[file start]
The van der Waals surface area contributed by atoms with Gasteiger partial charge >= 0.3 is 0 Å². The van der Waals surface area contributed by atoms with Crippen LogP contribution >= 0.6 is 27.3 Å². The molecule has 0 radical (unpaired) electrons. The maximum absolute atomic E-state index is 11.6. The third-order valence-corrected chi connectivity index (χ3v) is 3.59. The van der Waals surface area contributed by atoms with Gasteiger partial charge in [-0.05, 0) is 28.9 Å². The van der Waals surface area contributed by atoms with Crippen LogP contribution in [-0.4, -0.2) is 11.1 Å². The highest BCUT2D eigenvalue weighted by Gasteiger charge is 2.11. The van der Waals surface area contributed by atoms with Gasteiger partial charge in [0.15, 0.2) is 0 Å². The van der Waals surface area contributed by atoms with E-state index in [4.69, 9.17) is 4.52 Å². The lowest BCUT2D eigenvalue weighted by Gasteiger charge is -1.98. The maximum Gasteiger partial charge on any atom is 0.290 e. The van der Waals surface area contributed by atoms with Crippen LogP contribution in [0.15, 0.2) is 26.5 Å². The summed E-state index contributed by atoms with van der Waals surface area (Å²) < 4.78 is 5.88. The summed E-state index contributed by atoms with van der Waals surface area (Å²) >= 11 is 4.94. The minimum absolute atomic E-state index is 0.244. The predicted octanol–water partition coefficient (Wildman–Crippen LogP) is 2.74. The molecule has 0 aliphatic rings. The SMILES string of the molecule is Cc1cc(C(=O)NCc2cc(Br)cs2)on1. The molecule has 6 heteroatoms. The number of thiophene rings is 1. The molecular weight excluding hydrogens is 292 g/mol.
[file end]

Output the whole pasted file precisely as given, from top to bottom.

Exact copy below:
The van der Waals surface area contributed by atoms with Gasteiger partial charge >= 0.3 is 0 Å². The van der Waals surface area contributed by atoms with Crippen LogP contribution >= 0.6 is 27.3 Å². The molecule has 0 radical (unpaired) electrons. The maximum absolute atomic E-state index is 11.6. The third-order valence-corrected chi connectivity index (χ3v) is 3.59. The van der Waals surface area contributed by atoms with Gasteiger partial charge in [-0.05, 0) is 28.9 Å². The van der Waals surface area contributed by atoms with Crippen LogP contribution in [-0.4, -0.2) is 11.1 Å². The highest BCUT2D eigenvalue weighted by Gasteiger charge is 2.11. The van der Waals surface area contributed by atoms with Gasteiger partial charge in [0.15, 0.2) is 0 Å². The van der Waals surface area contributed by atoms with E-state index in [4.69, 9.17) is 4.52 Å². The lowest BCUT2D eigenvalue weighted by Gasteiger charge is -1.98. The maximum Gasteiger partial charge on any atom is 0.290 e. The van der Waals surface area contributed by atoms with Crippen LogP contribution in [0.15, 0.2) is 26.5 Å². The summed E-state index contributed by atoms with van der Waals surface area (Å²) < 4.78 is 5.88. The summed E-state index contributed by atoms with van der Waals surface area (Å²) >= 11 is 4.94. The minimum absolute atomic E-state index is 0.244. The predicted octanol–water partition coefficient (Wildman–Crippen LogP) is 2.74. The molecule has 0 aliphatic rings. The SMILES string of the molecule is Cc1cc(C(=O)NCc2cc(Br)cs2)on1. The molecule has 6 heteroatoms. The number of thiophene rings is 1. The molecular weight excluding hydrogens is 292 g/mol.